I don’t know about you, but I have a hard time letting go of my old hiking guides, especially when their dog-eared pages and broken spines bring back happy memories of a streamside campsite or an epic slog or the view from a granite outcrop. Part of the fun of planning a new hiking season, though, comes in looking through new guidebooks. A new hiking guide can throw open the doors to places we haven’t been before, maybe even introduce us to new ways to think about hiking.
I’ve looked at two guides lately that do both of these things. AMC’s Best Day Hikes Near New York City and AMC’s Best Day Hikes Near Philadelphia explore the hiking possibilities in and around two of our nation’s former capitals: New York City, where George Washington held his first inaugural, and Philadelphia, which served as the country’s capital several times in the 18th century. I know both of these cities, but not as places to hike.
The book titles themselves signal something important going on in the hiking world: These are hiking guides that include descriptions of trails through urban parks, across city greenways, and next to rivers, along with more expected hiking fare. Nearly half the hikes in the two guides can be reached by public transportation.
A generation ago, I don’t know that we would have considered these real “hikes.” But a couple of trends have come together to make hikes of this sort entirely appropriate for guidebooks: the development of green urban corridors and natural pathways that skirt the built environment on one hand, and on the other, an increased awareness about the benefits of getting outside, wherever you happen to live. These two guidebooks, and others like them, bode well for the vitality of hiking as an urban activity and for the health of families in and around cities.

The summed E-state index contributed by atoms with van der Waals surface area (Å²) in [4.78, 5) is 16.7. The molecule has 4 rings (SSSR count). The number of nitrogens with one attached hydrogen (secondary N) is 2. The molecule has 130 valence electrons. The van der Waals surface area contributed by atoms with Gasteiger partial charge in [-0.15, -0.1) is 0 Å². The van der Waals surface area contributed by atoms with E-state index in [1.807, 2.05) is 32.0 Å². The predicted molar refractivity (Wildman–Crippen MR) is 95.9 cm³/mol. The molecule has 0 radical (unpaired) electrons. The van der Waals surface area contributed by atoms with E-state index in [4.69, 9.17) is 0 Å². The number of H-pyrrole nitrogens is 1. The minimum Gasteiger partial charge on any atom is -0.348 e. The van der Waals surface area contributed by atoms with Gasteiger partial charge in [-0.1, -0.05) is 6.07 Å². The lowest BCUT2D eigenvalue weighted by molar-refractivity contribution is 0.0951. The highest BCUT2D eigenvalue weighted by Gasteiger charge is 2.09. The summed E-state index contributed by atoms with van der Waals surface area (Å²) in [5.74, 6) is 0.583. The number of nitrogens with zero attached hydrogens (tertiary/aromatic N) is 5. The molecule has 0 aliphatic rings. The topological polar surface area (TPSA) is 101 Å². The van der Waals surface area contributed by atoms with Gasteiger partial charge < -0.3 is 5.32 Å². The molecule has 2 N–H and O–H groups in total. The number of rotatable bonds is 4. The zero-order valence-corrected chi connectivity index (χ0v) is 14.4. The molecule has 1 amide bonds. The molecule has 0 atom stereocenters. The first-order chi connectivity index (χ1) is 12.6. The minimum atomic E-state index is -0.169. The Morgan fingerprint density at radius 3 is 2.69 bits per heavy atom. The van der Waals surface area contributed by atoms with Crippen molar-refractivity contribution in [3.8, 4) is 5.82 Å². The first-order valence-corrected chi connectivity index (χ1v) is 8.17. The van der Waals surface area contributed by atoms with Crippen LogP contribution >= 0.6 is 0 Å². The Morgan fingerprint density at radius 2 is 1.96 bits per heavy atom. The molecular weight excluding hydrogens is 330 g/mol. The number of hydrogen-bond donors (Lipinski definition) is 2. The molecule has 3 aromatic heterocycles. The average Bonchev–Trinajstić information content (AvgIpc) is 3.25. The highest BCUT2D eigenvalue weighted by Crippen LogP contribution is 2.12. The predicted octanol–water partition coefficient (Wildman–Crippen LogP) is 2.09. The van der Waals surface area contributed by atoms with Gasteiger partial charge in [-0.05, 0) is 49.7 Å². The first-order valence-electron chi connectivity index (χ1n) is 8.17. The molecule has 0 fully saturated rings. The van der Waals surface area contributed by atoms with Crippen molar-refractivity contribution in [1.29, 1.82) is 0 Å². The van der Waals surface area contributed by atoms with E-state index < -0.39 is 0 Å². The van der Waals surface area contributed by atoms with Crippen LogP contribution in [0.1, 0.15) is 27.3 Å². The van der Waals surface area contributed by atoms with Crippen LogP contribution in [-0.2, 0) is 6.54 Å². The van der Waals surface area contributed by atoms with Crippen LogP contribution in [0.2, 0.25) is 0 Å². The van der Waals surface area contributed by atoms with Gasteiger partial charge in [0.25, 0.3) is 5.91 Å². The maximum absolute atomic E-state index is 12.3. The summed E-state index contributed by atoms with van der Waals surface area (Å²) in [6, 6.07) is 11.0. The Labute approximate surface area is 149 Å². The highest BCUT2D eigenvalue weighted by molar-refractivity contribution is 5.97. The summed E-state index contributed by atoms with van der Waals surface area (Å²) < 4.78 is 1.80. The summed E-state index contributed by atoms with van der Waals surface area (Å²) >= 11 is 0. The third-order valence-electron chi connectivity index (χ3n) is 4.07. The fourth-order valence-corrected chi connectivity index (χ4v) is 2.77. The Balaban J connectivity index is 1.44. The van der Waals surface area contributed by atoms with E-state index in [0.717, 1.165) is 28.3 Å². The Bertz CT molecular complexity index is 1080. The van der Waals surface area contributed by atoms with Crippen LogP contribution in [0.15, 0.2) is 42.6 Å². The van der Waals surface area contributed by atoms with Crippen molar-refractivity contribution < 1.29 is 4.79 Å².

Of course, people have always walked in cities. And for families who live in rural, suburban, or exurban America — where it often feels impossible to get anywhere with getting into a car — visiting cities often gives us our best opportunities for walking. I’d have to think hard to say whether my children have walked more city miles or more trail miles over the years.
I don’t want to give the impression that these two guidebooks concentrate only on in-city hikes. In fact, both stretch well beyond the borders of their respective cities, even into neighboring states. But in their willingness to appreciate cultural, industrial, and natural history at a walker’s pace, they make hiking accessible in new ways.
In my next two posts, I’ll preview some of the particularly interesting family-friendly hikes in each book. First up — combining history and nature on the trail near Philadelphia.
• AMC's Best Day Hikes Near Philadelphia by Susan Charkes
• AMC's Best Day Hikes near New York City by Daniel Case
Photo: Along the Schuylkill River Trail in Philadelphia.
“Great Kids, Great Outdoors” is an AMC Outdoors blog, written by Kristen Laine.
Labels: AMC, city, family, guidebook, hiking, Kristen Laine, New York City, Philadelphia